Jays working the phones

Athletics starter Gio Gonzalez pitches against the Rangers in Arlington, Tex., July 8, 2011. (TIM...

Athletics starter Gio Gonzalez pitches against the Rangers in Arlington, Tex., July 8, 2011. (TIM SHARP/Reuters)

KEN FIDLIN, QMI Agency

, Last Updated: 10:58 PM ET

TORONTO - It’s hard to know what drove the engine of Blue Jays hope and passion that became, ultimately, frustration and anger this week.

Was it all about Yu Darvish, the pitcher? Or was it more about Yu Darvish, the idea?

If it was about Yu Darvish, the pitcher, then by being outbid by the Texas Rangers, the Blue Jays may have dodged a bullet. Sure, it’s possible Darvish might step in and knock the American League on its ear, because a lot of people believe he’s that good. But was it worth $125 million to find out if Darvish is going to get lost in translation or not?

We tend to think the Darvish watch was more about an understandably impatient Blue Jay Nation looking for a sign that the team is finally ready to make the bold moves it has talked about making when the time is right. The anticipation reached a crescendo Monday night and when that sign didn’t come, there was a colossal letdown.

“This one took on a life of its own, for whatever reasons,” said Blue Jays general manager Alex Anthopoulos on a conference call Tuesday morning.

“Certainly not from anything I came out and stated or that anybody from our club came out and stated.”

You can be sure there was nothing haphazard or scattered about how Anthopoulos and his staff prepared for the Darvish posting. Typically, the GM is not even acknowledging that they made a bid but he did describe how they made their way through the process.

“What are you willing to allocate, total, for the player?” said the GM. “How many years? How much do you allocate for the contract? How much do you allocate for the posting?

“And can you be competitive enough to win the post and then sign the player? If you don’t win the post, you don’t even get to the second part of it.”

You can be sure that the Jays were comfortable with their valuations and have quickly moved on. Anthopoulos always has multiple balls in the air.

“We need to add a lot of things,” he said. “The bullpen, we absolutely need to improve there. We’d like to improve the rotation if we can, if it makes sense. We’d love to add a bat, as well. We’re going to continue to explore those options and probably be more active in the trade market than the free agent market.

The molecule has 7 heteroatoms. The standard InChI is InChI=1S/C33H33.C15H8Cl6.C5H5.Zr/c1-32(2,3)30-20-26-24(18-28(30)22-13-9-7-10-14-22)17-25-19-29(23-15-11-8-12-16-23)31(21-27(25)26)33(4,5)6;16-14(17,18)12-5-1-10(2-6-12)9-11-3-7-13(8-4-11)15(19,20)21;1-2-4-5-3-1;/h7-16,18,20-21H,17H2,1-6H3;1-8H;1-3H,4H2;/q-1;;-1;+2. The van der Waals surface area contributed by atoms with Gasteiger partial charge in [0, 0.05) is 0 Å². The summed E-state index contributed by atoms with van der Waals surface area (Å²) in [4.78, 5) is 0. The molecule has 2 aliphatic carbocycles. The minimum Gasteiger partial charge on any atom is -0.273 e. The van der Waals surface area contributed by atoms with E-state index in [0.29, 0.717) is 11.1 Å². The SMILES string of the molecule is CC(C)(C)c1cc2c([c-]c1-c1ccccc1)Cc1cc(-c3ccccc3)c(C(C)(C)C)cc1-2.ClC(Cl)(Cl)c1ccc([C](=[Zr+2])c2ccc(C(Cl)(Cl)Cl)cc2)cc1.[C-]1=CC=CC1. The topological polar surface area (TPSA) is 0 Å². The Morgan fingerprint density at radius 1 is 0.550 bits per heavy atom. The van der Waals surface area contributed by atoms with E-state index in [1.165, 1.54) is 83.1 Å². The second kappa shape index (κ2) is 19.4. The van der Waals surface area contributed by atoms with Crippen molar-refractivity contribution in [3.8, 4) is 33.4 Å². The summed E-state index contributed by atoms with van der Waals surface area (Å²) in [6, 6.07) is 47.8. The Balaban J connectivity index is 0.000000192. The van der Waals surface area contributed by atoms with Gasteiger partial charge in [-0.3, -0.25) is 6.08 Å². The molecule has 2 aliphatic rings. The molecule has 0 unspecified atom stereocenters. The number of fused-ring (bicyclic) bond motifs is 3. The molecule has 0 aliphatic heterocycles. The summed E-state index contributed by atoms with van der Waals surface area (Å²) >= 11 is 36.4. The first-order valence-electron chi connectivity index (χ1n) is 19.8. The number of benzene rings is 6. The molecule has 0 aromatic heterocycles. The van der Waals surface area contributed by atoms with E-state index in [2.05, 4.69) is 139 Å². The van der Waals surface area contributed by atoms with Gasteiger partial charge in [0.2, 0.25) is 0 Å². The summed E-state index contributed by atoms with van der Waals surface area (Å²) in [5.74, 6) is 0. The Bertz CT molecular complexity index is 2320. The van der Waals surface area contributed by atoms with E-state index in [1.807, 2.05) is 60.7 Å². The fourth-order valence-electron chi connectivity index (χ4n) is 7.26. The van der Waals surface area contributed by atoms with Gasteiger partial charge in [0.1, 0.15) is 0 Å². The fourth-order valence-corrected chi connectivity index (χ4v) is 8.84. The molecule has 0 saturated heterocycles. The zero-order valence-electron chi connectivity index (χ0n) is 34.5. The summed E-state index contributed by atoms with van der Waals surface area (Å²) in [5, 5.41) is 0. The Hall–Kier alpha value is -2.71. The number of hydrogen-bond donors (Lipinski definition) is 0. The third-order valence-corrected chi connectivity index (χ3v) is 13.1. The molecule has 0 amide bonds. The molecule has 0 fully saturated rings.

“We are going to continue to try to add core pieces to this club.”

Many of the fans who staked their hopes on Darvish will now be rooting, in vain, for a Toronto pursuit of free agent first baseman Prince Fielder, probably more of a sure thing than Darvish, but not without significant risk.

We came across an observation made last week by Andrew Stoeten on the Drunk Jays baseball blog that resonated. He made a rather chilling comparison between Fielder, a free agent at 28, and a fellow named Vernon Wells who, you may recall, the Jays signed to a seven-year, $126-million contract, also at the age of 28.

“Wells’ 162-game average over the four years prior to signing was 32 home runs, 42 doubles, with a .292/.344/.509/.853 line. Fielder’s previous four years have seen him average 38 HR and 32 doubles per 162 games, with a .284/.400/.537/.936 line,” wrote Stoeten.

“Vernon, of course, played above-average defence at a premium position at the time, which narrows the significant gap with the bat. According to FanGraphs, Wells had been worth 16.8 WAR (wins above replacement) over the four year period, while Fielder has been worth 17 WAR.

“You can feel so good about a player that you’re ready to give him crazy money, that you think it’s worth the risk he declines, that it’s worth the risk he gets hurt, that he’ll be so good on the front end that the back end won’t matter so much, that he’s young enough that you can’t possibly take such a hit. And you can be really, really wrong.”

When all is said and done, Darvish is going to cost the Texas Rangers in the order of Vernon Wells money. They’re already in for more than $51 million and a five-year contract at $15 million a season brings the tab to $126 million and change.

No matter what anybody says, they don’t know how this is going to turn out for the Rangers. It is a massive gamble, just as it would have been for the Jays.

WHAT'S NEXT?

So, what next for the Blue Jays, now that Yu Darvish’s ship has sailed?

“From my standpoint, trade talks haven’t slowed down at all,” said GM Alex Anthopoulos.

“There was a slow start to the off-season in November but in Dallas (winter meetings) things really got going. People had a lot of dialogue and we’ve taken a lot of information and carried it through. It continues to be very active on the trade front.”

If it’s pitching that the Jays have prioritized, then there remain several obvious targets. The Oakland A’s are in the process of blowing up their pitching staff and lefty Gio Gonzalez, still under control for four more years, is an attractive target.

The Cubs are looking to find a home for Matt Garza and he would be a comfortable fit for the Jays, having pitched well in the AL East pressure-cooker with Tampa Bay.

The Jays might even be able to take advantage of the Rangers surplus of starters now that they have Darvish. Lefty Matt Harrison might be available. Righthander Scott Feldman, who missed significant time last year recovering from knee surgery, could also be moved. He won 17 games for Texas in 2009 before his injury problems but pitched well in the 2011 playoffs in long relief. Feldman has one year left on his contract at $6.5 million, with a club option for 2013.


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